The U.S. Congress now has an approval rating of less than 10 percent. By some estimates, that’s a lower rating than cockroaches and traffic jams.
While politicians in Washington make all kinds of excuses for this abysmal level of public support, I believe the reason is simple: Congress is ignoring the single issue that matters most to the vast majority of Americans: jobs. Over the past two years, the leadership of the House of Representatives, where I serve, has not allowed a single vote on serious legislation to address the plight of America’s 12 million unemployed.
This week, I introduced an updated version of President Obama’s American Jobs Act, a bill that, according to independent analysts, would have created 1.9 million jobs and boosted growth by 2 percent if passed when originally proposed two years ago. While the original American Jobs Act expired at the end of last year without even receiving a vote, it’s needed now more than ever.
The bill would save jobs threatened by the reckless budget cuts, restore household spending and small business hiring and restore hope to the long-term unemployed.
While the private sector has been adding jobs, our unemployment rate remains stubbornly high because the public sector has shed more than 625,000 jobs nationwide in the past three years. As both private-sector and government economists have shown, unemployment would be nearly a point lower and economic growth would be up to two points higher were it not for federal fiscal tightening. And the reckless across-the-board budget cuts known as the sequester are making matters much worse.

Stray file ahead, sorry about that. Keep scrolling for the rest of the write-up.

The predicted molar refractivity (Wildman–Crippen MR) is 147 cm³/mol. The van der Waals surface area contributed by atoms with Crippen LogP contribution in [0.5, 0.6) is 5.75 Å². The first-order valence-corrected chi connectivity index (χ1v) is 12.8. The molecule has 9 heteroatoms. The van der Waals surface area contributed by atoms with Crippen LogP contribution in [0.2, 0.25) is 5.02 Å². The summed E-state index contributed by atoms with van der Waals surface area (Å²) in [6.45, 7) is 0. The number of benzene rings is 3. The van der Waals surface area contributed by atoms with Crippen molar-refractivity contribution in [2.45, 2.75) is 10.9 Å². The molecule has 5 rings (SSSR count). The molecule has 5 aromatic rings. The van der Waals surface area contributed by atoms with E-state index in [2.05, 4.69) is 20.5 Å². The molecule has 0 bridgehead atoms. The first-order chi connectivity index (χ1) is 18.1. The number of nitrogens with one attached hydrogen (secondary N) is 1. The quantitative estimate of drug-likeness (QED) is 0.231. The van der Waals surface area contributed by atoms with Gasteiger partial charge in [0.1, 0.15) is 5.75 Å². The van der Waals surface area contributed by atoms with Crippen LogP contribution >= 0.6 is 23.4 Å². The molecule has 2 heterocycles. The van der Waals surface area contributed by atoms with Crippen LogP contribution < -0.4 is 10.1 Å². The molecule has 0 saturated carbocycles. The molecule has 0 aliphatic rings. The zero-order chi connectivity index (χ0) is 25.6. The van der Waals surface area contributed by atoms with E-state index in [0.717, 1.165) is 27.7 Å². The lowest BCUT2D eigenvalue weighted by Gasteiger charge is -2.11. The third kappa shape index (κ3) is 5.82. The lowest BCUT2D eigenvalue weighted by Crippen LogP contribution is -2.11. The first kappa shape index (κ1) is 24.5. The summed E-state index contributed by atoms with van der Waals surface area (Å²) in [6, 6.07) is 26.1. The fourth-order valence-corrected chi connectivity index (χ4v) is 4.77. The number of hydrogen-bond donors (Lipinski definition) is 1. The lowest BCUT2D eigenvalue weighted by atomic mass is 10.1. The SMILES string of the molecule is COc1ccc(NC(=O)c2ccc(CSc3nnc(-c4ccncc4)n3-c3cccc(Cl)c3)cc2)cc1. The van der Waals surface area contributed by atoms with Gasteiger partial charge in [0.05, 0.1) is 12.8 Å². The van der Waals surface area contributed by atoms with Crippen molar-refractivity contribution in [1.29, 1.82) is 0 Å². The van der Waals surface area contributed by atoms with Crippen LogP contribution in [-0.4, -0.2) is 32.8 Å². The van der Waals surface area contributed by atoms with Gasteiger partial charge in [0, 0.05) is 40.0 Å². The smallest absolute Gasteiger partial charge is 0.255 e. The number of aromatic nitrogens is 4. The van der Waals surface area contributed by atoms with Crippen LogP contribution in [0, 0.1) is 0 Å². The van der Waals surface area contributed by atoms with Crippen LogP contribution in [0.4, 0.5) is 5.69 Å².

By putting public workers — including teachers, police, firefighters and construction workers — back on the job, the American Jobs Act will not only cut unemployment but also enable desperately needed improvements to our schools as well as to roads and seaports like I-95 and PortMiami. By providing tax credits to low- and middle- income workers, the American Jobs Act will boost Americans’ purchasing power, giving our businesses more customers and more reason to hire. By eliminating the sequester, this updated version of the American Jobs Act will stop public-sector layoffs and improve conditions for everyone from soldiers to airline passengers to hospital patients to kids served by Head Start.
Ultimately, the American Jobs Act will do the most for those hit hardest by the Great Recession: the long-term unemployed. At least 4.4 million Americans have been unemployed for more than six months. These Americans have not only lost benefits — they’re draining their retirement savings in order to pay for food, healthcare and shelter for their families. This bill extends unemployment benefits, provides new tax credits to firms that hire workers who have been out of work for six months or longer, introduces innovative new retraining programs, and bans employers from discriminating against the long-term unemployed in hiring decisions.
This should not be a partisan issue. The American Jobs Act comprises bipartisan ideas like middle-class tax relief and a business-led infrastructure bank. As the nonpartisan Congressional Budget Office demonstrated with the president’s 2011 bill, the American Jobs Act would actually reduce budget deficits over a 10-year period. The only responsible way to repair our federal budget is to get people working again so they can start earning their own income and start contributing to the tax base. We cannot cut our way to economic growth.
It’s time for members of Congress to look in the mirror: The public has lost trust because lawmakers have stopped addressing real people’s struggles. The best way to right this wrong is to pass a strong and comprehensive jobs bill.
U.S. Rep. Frederica Wilson represents Florida District 17 in Congress.